Title: Dreamers of the Day
Author: Mary Doria Russell
Publisher: Random House
Published: to be published March 2008
Advance Reader's copy of Dreamers of the Day graciously provided by Random House through the LibraryThing Early Reviewers program.
First Line: "I suppose I ought to warn you at the outset that my present circumstances are puzzling, even to me."
Dreamers of the Day is a historical novel set mostly in Egypt during the Cairo Peace Conference of 1921. Agnes Shanklin is a forty-year-old, unmarried, Ohio schoolteacher who has lived through the Great War (WWI) and the Great Influenza of 1919. Having lost her family and inherited a great fortune, Agnes determines to take a trip to Egypt and the Holy Land. She arrives in Cairo with only her long haired dachshund as company. Very soon after arriving, Agnes meets and falls into the company of T.E. Lawrence, Winston Churchill, and Lady Gertrude Bell. We know these luminaries of history for their roles inventing the modern Middle East.
Ms. Russell sets her novel during this momentous time in history, but the story does not so much focus on the historical facts as they do on the characters themselves. We meet Lawrence, Churchill, and Lady Gertrude Bell in a way that gives insight into the personalities that drove the redrawing of Middle Eastern borders; decisions that continue to affect relationships between people groups and world events to this day.
The character of Agnes is fictional and tells the story of a middle-aged woman coming of age in a very romantic setting. Imagine lush hotels with marble floors and columns, potted palms, and blue tiled pools of water. Further imagine a trip by camel to visit the Great Pyramid and the mysterious Sphinx ... a journey into the desert that includes a full British tea under tents hastily erected by servants who serve the meal on fine bone china and silver. It is in this bigger-than-life setting that Agnes interacts with the aforementioned historical characters. It is also in this setting that she experiences her first love affair and comes to know her own mind and heart as a woman. Agnes' discovery that Karl, her lover, is a German spy adds an element of intrigue to the already full plate of historical, coming of age, and romantic aspects of the novel.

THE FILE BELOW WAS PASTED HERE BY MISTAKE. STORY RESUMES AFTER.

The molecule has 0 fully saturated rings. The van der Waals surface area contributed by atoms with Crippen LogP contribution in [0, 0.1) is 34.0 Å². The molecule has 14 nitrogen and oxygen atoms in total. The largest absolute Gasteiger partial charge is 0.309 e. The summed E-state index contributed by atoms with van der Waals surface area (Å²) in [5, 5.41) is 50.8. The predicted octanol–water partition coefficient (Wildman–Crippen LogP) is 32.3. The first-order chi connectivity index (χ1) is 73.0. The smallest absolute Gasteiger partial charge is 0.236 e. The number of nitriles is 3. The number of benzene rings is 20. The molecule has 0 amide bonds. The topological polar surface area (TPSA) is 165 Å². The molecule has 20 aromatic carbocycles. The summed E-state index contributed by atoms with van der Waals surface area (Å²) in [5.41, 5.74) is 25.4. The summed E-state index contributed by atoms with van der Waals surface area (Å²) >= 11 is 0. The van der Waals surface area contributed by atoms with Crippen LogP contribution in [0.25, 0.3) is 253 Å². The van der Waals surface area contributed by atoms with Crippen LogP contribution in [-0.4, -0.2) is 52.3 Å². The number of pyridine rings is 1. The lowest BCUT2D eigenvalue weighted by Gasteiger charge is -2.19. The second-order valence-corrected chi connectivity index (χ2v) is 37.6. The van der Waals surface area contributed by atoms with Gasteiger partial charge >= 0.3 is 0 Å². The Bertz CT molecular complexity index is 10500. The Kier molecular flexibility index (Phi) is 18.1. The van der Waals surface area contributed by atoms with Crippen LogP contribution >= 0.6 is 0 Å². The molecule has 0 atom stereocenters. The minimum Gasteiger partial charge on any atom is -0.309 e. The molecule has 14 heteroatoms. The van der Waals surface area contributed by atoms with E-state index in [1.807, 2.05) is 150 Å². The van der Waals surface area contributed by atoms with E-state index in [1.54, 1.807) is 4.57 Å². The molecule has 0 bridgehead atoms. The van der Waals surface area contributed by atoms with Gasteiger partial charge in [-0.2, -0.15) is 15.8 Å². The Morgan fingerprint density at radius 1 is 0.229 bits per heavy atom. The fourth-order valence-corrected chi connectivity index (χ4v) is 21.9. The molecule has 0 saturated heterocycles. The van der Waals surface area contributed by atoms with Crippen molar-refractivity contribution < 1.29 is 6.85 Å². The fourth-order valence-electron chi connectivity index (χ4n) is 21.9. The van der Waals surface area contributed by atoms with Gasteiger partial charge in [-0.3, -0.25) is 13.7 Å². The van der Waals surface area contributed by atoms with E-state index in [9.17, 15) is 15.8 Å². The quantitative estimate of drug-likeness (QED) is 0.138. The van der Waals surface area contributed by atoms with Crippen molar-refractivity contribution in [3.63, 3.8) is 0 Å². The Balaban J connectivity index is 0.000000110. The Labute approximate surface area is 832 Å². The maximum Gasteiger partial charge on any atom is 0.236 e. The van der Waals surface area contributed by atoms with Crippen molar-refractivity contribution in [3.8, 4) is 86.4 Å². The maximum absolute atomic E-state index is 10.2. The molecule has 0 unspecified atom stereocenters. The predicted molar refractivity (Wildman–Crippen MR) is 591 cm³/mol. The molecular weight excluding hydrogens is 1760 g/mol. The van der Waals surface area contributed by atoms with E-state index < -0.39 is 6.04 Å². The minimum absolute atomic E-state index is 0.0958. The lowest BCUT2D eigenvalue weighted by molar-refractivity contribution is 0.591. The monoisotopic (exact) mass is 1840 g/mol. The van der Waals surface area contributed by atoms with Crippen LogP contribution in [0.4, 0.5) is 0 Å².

Ms. Russell shows great insight into human nature within the context of her characters and their relationships. One such insight occurs during a painful yet illuminating conversation between Agnes and Karl -- a conversation about her mother and the nature and effects of tyranny. Ms. Russell does not neglect cultural and political commentary in her novel, but I found these a bit jarring as they come from the mouth of a character enmeshed in a "history" still in the making. It seemed a bit of 21st century hindsight was leaking into early 20th century cultural and political insight, but this small "bump" in presentation did not affect my overall enjoyment of the book.
Dreamers of the Day will take you on a leisurely journey through an intriguing place and time in world events using both historical and fictional characters. It is a well written and atmospheric book that I did not want to end.
"All men dream, but not equally. Those who dream by night in the dusty recesses of their minds wake in the day to find that it was vanity: but the dreamers of the day are dangerous men, for they may act their dream with open eyes, to make it possible."
-- T.E. Lawrence from Seven Pillars of Wisdom
Also reviewed by:
Rose City Reader